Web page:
Release Date: May 13, 2014
Record label: Guided by Voices
Genre(s): Pop/Rock, Alternative/Indie Rock, Indie Rock, Lo-Fi
Guided By Voices' career has started to resemble seasons of the decades-long UK soap opera, Coronation Street. New albums are as frequent as afternoon reruns and the suspense of the saga stems from guessing what line-up of members make the best combination. In the case of Cool Planet, Tobin Sprout continues to be the necessary calming element to Pollard's boisterous songwriting, and ex-late version GBV drummer Kevin March is back on drums (replacing Kevin Fennell).For their sixth album since their 2010 reformation, the tempo has been slowed down.
So there have been a few changes recently in the Guided By Voices world. Kevin Fennell left the band and has been replaced on drums by Kevin March, who played with the band before their 2004 break. There’s another change on the new album, Cool Planet. For the first time since reforming in 2010, the band went into one proper studio and cut a whole record.
Being proud sons of Ohio, the members of Guided by Voices know that when the weather gets cold, it's good to have an indoor project to keep yourself occupied, and as a rare polar vortex hit the Midwest with one of the worst winters in history in 2013-2014, GbV responded in the way they know best: they hunkered down and made an album. Guided by Voices recorded 2014's Cool Planet in the midst of brutal cold snaps and extreme snowfall, and it sounds a little less lively than most of their best work, as if a chill in the air was holding them back. Despite that, the band sounds well focused and determined to make the most of the material, with the emphasis resting on the spontaneity of these sessions.
The first and most important question with any new Guided by Voices record is how many of these songs deserve to wind up on GBV playlists or mixtapes. (Because hardcore GBV fans are the type to hang on to cassette players long enough for them to be cool again.) By my count, there are four such songs on Cool Planet. That might not sound like much, considering there are 18 songs on here, but we’re talking about a band that releases a new album every three months.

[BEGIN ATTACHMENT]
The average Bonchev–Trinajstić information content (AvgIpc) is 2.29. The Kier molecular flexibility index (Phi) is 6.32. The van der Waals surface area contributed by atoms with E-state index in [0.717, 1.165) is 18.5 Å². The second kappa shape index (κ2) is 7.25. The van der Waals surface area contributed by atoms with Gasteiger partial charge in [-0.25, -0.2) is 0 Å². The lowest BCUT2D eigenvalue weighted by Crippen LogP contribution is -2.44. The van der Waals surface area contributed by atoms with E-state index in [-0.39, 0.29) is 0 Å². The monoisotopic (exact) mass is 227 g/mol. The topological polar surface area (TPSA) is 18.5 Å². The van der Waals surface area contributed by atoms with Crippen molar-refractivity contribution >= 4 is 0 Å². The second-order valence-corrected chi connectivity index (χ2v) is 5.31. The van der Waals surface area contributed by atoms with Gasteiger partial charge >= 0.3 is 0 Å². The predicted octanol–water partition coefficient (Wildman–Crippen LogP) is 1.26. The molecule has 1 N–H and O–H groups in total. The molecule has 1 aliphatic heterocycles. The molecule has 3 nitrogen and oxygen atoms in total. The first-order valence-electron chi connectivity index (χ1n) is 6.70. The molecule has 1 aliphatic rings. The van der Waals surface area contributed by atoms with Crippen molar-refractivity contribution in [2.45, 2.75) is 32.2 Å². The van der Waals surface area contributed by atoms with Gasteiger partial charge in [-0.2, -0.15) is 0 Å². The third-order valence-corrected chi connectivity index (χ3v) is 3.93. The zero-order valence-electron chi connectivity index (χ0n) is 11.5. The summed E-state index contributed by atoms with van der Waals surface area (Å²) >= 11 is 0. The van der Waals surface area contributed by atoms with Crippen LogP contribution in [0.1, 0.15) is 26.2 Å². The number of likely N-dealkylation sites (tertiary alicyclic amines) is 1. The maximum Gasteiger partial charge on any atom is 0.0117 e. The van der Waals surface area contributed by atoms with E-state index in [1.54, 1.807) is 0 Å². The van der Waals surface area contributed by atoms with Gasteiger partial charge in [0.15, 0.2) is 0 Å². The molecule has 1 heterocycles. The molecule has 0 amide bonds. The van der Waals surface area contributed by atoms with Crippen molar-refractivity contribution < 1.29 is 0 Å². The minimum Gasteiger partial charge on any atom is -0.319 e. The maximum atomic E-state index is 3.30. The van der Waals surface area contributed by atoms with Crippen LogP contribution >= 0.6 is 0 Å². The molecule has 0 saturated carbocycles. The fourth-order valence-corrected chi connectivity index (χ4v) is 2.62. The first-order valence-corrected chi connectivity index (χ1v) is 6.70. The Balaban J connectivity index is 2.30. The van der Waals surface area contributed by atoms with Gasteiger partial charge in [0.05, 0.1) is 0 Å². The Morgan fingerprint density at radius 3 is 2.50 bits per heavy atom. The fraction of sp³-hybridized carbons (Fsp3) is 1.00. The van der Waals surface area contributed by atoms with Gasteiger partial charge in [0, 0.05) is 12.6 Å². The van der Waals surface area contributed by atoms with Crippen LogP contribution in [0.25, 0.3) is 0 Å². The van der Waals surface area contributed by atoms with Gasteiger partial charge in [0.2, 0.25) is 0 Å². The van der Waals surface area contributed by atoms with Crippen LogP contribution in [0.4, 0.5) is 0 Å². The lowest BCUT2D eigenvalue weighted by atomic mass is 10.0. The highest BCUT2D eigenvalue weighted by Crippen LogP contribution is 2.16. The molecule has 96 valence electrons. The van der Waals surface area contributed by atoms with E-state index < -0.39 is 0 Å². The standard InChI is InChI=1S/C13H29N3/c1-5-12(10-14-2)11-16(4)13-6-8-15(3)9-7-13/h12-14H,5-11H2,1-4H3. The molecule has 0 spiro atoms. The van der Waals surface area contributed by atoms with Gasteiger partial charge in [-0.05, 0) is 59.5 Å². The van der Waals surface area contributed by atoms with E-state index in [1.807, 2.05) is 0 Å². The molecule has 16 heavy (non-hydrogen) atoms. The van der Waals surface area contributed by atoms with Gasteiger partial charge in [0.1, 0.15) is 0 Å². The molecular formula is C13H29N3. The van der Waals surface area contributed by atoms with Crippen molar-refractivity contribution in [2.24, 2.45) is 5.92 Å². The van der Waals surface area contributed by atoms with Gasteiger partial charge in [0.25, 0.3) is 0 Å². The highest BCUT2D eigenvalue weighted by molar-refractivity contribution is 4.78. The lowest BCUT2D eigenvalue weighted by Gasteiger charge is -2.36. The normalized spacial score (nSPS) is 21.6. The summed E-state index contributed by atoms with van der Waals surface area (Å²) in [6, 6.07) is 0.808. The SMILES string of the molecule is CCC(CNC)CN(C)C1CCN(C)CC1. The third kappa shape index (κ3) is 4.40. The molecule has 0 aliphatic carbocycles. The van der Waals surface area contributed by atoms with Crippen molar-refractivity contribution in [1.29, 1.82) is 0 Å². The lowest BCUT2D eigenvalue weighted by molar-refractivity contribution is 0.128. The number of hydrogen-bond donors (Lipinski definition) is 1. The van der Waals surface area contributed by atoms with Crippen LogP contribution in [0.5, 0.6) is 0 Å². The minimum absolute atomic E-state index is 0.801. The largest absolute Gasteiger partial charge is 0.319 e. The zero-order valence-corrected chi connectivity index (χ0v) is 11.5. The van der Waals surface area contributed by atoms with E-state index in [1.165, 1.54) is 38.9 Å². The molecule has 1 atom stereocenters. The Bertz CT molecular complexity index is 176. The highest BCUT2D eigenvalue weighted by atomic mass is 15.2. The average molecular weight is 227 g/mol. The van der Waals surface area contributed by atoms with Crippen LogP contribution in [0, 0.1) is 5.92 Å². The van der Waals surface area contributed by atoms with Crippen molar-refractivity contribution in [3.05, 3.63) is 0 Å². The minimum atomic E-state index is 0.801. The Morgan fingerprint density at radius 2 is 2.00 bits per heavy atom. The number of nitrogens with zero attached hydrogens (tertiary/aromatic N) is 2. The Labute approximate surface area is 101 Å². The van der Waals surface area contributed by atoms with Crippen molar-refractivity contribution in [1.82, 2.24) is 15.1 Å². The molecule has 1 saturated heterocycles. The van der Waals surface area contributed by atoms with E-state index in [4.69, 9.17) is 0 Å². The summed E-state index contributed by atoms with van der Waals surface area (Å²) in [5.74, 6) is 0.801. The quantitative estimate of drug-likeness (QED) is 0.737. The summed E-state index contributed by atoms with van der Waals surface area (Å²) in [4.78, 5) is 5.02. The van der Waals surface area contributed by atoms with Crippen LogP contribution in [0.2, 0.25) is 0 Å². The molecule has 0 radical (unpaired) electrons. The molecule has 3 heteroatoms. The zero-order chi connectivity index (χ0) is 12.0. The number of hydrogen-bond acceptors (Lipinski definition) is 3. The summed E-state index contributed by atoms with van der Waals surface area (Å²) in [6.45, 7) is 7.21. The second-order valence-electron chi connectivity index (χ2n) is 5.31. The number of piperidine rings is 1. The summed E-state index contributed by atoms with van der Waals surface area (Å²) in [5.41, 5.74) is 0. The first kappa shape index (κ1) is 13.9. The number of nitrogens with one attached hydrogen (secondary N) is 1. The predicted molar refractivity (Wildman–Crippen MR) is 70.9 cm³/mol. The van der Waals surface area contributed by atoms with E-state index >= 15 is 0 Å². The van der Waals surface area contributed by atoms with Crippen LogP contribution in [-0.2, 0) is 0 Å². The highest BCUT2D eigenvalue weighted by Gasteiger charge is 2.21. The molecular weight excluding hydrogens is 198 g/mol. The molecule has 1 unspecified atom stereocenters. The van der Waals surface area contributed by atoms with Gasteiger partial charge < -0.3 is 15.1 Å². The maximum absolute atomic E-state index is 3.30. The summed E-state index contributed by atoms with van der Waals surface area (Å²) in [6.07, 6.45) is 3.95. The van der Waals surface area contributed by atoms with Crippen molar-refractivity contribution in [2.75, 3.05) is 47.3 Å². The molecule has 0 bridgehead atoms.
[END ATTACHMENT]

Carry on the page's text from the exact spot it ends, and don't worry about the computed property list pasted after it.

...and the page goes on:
When Guided by Voices played the Colorado stop of Riot Fest last summer, it might as well have been a time warp. The set was eerily similar to the group’s performances in their mid-1990s prime, all wobbles and grumbles with an occasional flash of off-kilter transcendence. But there were elements of the performance that were jarringly different as well, namely an exhibition of cold, canned efficiency that almost utterly undermined the air of confusion and chaos that Robert Pollard and company once brought to their music.
For Guided By Voices, Cool Planet isn’t anything new. The band has been making similarly-styled albums of ’80s-alternative rock over their 30-year career, with frontman Robert Pollard holding the torch as lead singer/songwriter. Along with The Replacements and R.E.M., Guided By Voices pioneered the early post-punk-influenced college rock phenomenon in the United States, even though Pollard’s music didn’t reach wider appeal outside of his hometown of Dayton, Ohio until the band was well into their first decade together.
Having used more mid-fi tailoring for the well-measured Motivational Jumpsuit, released only a matter of months ago, Guided By Voices return rapidly with a second LP for 2014, which keeps the now solidly established reunion rolling on, albeit via more lateral routes. With ‘classic-era’ line-up drummer Kevin Fennell having left somewhat acrimoniously to be replaced by ‘late-Matador-era’ GBV sticksman Kevin March and having largely been recorded in a proper studio, Cool Planet is a more complex beast than its predecessor, with familiar and fresher sonic tropes vying for prominence. Holding up the backbone of the record is a string of robust emblematic Kinks-meets-The-Who power-pop chuggers – such as “Authoritarian Zoo,” “Table At Fool’s Tooth,” “Pan Swimmer” and “Males Of Wormwood Mars” – that find March’s greater percussive heft giving the recordings beefier rhythmic undertows.
On Cool Planet (album number 22, the band’s sixth since their reunion in 2010, and their second so far in 2014), Guided By Voices make yet another bid for the title of greatest rock and roll band of the late 20th Century. The late 20th Century. Because although these veterans of alt-rock have more than proven that they still have the gusto to muster up album after album in the 21st century, their sound today is one that still grasps and clambers at the halcyon days of their mid-90s output.